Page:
But every priest in presence there

With one accord resigned his share.

To Saint Vaśishṭha, high of soul,

And Rishyaśring they gave the whole.

That largess pleased those Bráhmans well,

Who bade the prince his wishes tell.

Then Daśaratha, mighty king,

Made answer thus to Rishyaśring:

“O holy Hermit, of thy grace,

Vouchsafe the increase of my race.”

He spoke; nor was his prayer denied:

The best of Bráhmans thus replied:

“Four sons, O Monarch, shall be thine,

Upholders of thy royal line.”

Canto XIV. Rávan Doomed.

THE SAINT, WELL read in holy lore,

Pondered awhile his answer o’er,

And thus again addressed the king,

His wandering thoughts regathering:

“Another rite will I begin

Which shall the sons thou cravest win,

Where all things shall be duly sped

And first Atharva texts be read.”

Then by Vibháṇdak’s gentle son

Was that high sacrifice begun,

The king’s advantage seeking still

And zealous to perform his will.

Now all the Gods had gathered there,

Each one for his allotted share:

Brahmá, the ruler of the sky,

Stháṇu, Náráyaṇ, Lord most high,

And holy Indra men might view

With Maruts105 for his retinue;

The heavenly chorister, and saint,

And spirit pure from earthly taint,

With one accord had sought the place

The high-souled monarch’s rite to grace.

Then to the Gods who came to take

Their proper share the hermit spake:

“For you has Daśaratha slain

The votive steed, a son to gain;

Stern penance-rites the king has tried,

And in firm faith on you relied,

And now with undiminished care

A second rite would fain prepare.

But, O ye Gods, consent to grant

The longing of your supplicant.

For him beseeching hands I lift,

And pray you all to grant the gift,

That four fair sons of high renown

The offerings of the king may crown.”

They to the hermit’s son replied:

“His longing shall be gratified.

For, Bráhman, in most high degree

We love the king and honour thee.”

These words the Gods in answer said,

And vanished thence by Indra led.

Thus to the Lord, the worlds who made,

The Immortals all assembled prayed:

“O Brahmá, mighty by thy grace,

Rávaṇ, who rules the giant race,

Torments us in his senseless pride,

And penance-loving saints beside.

For thou well pleased in days of old

Gavest the boon that makes him bold,

That God nor demon e’er should kill

His charmed life, for so thy will.

We, honouring that high behest,

Bear all his rage though sore distressed.

That lord of giants fierce and fell

Scourges the earth and heaven and hell.

Mad with thy boon, his impious rage

Smites saint and bard and God and sage.

The sun himself withholds his glow,

The wind in fear forbears to blow;

The fire restrains his wonted heat

Where stand the dreaded Rávaṇ’s feet,

And, necklaced with the wandering wave,

The sea before him fears to rave.

Kuvera’s self in sad defeat

Is driven from his blissful seat.

We see, we feel the giant’s might,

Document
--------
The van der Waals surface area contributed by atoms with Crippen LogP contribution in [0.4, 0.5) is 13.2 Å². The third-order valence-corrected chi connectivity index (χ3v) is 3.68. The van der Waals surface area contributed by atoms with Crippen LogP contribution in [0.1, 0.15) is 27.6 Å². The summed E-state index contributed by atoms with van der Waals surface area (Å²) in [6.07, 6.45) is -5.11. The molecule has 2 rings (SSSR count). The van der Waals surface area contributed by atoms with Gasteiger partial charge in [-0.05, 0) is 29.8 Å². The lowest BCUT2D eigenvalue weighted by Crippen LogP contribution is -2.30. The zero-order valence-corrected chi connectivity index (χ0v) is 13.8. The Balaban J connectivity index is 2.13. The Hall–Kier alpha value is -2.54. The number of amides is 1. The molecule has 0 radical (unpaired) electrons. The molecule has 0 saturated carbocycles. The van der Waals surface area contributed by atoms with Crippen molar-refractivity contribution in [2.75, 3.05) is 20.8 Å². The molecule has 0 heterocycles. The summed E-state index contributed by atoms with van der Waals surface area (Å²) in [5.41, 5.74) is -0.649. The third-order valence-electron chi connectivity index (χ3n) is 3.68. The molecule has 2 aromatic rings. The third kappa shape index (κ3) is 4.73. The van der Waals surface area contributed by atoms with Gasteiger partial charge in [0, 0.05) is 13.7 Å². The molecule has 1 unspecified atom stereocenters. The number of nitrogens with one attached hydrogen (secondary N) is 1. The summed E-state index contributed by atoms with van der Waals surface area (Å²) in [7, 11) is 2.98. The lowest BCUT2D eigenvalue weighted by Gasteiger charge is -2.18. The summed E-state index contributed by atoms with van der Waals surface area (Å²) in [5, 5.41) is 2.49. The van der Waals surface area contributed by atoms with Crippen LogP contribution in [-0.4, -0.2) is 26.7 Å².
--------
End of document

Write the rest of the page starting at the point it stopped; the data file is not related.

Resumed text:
And woe comes o’er us and affright.

To thee, O Lord, thy suppliants pray

To find some cure this plague to stay.”

Thus by the gathered Gods addressed

He pondered in his secret breast,

And said: “One only way I find

To slay this fiend of evil mind.

He prayed me once his life to guard

From demon, God, and heavenly bard,

And spirits of the earth and air,

And I consenting heard his prayer.

But the proud giant in his scorn

Recked not of man of woman born.

None else may take his life away,

But only man the fiend may slay.”

The Gods, with Indra at their head,

Rejoiced to hear the words he said.

Then crowned with glory like a flame,

Lord Vishṇu to the council came;

His hands shell, mace, and discus bore,

And saffron were the robes he wore.

Riding his eagle through the crowd,

As the sun rides upon a cloud,

With bracelets of fine gold, he came

Loud welcomed by the Gods’ acclaim.

His praise they sang with one consent,

And cried, in lowly reverence bent:

“O Lord whose hand fierce Madhu106 slew,

Be thou our refuge, firm and true;

Friend of the suffering worlds art thou,

We pray thee help thy suppliants now.”

Then Vishṇu spake: “Ye Gods, declare,

What may I do to grant your prayer?”

“King Daśaratha,” thus cried they,

“Fervent in penance many a day,

The sacrificial steed has slain,

Longing for sons, but all in vain.

Now, at the cry of us forlorn,

Incarnate as his seed be born.

Three queens has he: each lovely dame

Like Beauty, Modesty, or Fame.

Divide thyself in four, and be

His offspring by these noble three.

Man’s nature take, and slay in fight

Rávaṇ who laughs at heavenly might:

This common scourge, this rankling thorn

Whom the three worlds too long have borne

For Rávaṇ in the senseless pride

Of might unequalled has defied

The host of heaven, and plagues with woe

Angel and bard and saint below,

Crushing each spirit and each maid

Who plays in Nandan’s107 heavenly shade.

O conquering Lord, to thee we bow;

Our surest hope and trust art thou.

Regard the world of men below,

And slay the Gods’ tremendous foe.”

When thus the suppliant Gods had prayed,

His wise reply Náráyaṇ108 made:

“What task demands my presence there,

And whence this dread, ye Gods declare.”

The Gods replied: “We fear, O Lord,

Fierce Rávaṇ, ravener abhorred.

Be thine the glorious task, we pray,

In human form this fiend to slay.

By thee of all the Blest alone

This sinner may be overthrown.

He gained by penance long and dire

The favour of the mighty Sire.

Then He who every gift bestows

Guarded the fiend from heavenly foes,